Sunday, April 26, 2015

The Unit Root of the Matter: Is it Demand or Supply?

John Cochrane responds to my piece on why there is no evidence that the economy is self-correcting with an excellent blog post on unit roots. John's post raises two issues. The first is descriptive statistics. What is a parsimonious way to describe the time series properties of the unemployment rate? Here we agree. Unemployment is the sum of a persistent component and a transitory component.
The second is economics. How should we interpret the permanent component? I claim that the permanent component is caused by shifts from one equilibrium to another and that each of these equilibria is associated with a different permanent unemployment rate. I’ll call that the “demand side theory”. (More on the data here and here and my perspective on the theory here and here).

Modern macroeconomics interprets the permanent component as shifts in the natural rate of unemployment. I’ll call that the “supply side theory”. That theory is widely accepted and, in my view, wrong. As I predicted in the Financial Times back in 2009, "the next [great economic idea] to fall will be the natural rate hypothesis". 

Lets start with the statistics.

In the comments section, (always worth reading beyond the main post) John and I are in complete agreement that unemployment has two components. One is highly persistent, and well approximated by a random walk. The other is stationary.

Here is John

Hi Roger. We’re converging. Yes, there is an interesting low frequency component in unemployment, that might be modeled well in a short sample with a random walk (unit root = random walk plus stationary component). And unit root asymptotics might be a better approximation to finite sample distributions, plus warn of biases like the AR(1) coefficient.
A random walk, as its name suggests, has an equal chance of going up or down. A stationary variable always returns to a constant number. What about a series that is the sum of a random walk and a stationary component? The stationary bit is always pulling the unemployment rate back to something: but that something is not a number, it’s the random walk component. Unemployment is aiming at a moving target.

John has his own unit root tests. In John's words

"Look at the plot" and "think about the units"
I like that. Here is my “look at the plot” diagram seen through the lens of John’s comment that a unit root equals a “random walk plus stationary component”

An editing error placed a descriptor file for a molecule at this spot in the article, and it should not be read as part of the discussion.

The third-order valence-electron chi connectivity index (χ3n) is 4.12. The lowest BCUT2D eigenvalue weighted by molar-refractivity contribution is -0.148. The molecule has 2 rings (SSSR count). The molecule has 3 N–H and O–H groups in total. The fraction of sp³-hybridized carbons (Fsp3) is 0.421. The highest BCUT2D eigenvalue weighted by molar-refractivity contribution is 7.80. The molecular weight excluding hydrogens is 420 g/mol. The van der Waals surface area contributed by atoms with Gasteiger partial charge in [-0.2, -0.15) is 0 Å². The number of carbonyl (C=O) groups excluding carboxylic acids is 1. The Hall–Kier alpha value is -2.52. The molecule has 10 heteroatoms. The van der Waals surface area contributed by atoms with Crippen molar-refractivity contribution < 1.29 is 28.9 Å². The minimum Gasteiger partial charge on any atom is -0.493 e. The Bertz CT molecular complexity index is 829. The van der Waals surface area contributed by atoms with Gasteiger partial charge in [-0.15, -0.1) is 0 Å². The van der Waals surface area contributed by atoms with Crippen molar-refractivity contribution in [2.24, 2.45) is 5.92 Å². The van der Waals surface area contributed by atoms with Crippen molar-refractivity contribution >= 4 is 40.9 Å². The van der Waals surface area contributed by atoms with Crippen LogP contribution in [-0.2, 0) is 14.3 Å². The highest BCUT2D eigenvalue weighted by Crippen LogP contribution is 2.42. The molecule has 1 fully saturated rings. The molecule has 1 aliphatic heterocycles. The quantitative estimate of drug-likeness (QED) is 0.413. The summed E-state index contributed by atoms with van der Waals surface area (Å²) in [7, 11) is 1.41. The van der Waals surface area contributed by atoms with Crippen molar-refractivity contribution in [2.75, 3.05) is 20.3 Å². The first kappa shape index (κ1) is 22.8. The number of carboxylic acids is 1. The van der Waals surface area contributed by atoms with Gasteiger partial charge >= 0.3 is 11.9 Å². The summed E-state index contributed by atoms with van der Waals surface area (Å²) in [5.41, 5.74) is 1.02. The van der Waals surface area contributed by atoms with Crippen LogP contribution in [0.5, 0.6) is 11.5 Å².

John's Unit Root Test: "Look at the Plot":
The blue line is the unemployment rate since 1949, the grey shaded areas are the eleven post-war NBER recessions, and the red lines are the means of the unemployment rate for each of the eleven post-war expansions. Because unemployment has a “low frequency component”, the number the economy converges to is different after every recession. It is not a single number. It is a moving target.

So much for the statistics: What about the economics? 

The central question for policy makers and their academic advisors should be: Why is the target moving? 

My answer is that aggregate demand, driven by animal spirits, is pulling the economy from one inefficient equilibrium to another. My theoretical work explains how that idea is consistent with the rest of economic theory. 

The orthodox answer, one we have taught to graduate and undergraduate students alike for the past fifty years is that aggregate supply is shifting from one decade to the next, pushed by changing demographics, shifting tax policies and technological change.  

If permanent movements in the unemployment rate are caused by shifts in aggregate demand, as I believe, we can and should be reacting against these shifts by steering the economy back to the socially optimal unemployment rate. If instead, these movements are caused by shifts in aggregate supply, the moving target is the socially optimal unemployment rate.

John has not yet staked out a position. On this point he says…

I don't have a definite opinion. There is lots of interesting, new, and unexplored economics on that one. I'll read your paper!
Paul Krugman weighed in on this debate and he claims to agree with John about the statistics, although I’m not sure he read the comments section. 

John and I are in complete agreement: there is a permanent component in the unemployment rate. That component requires an explanation. Is it demand or is it supply? The answer to that question has huge implications for policy.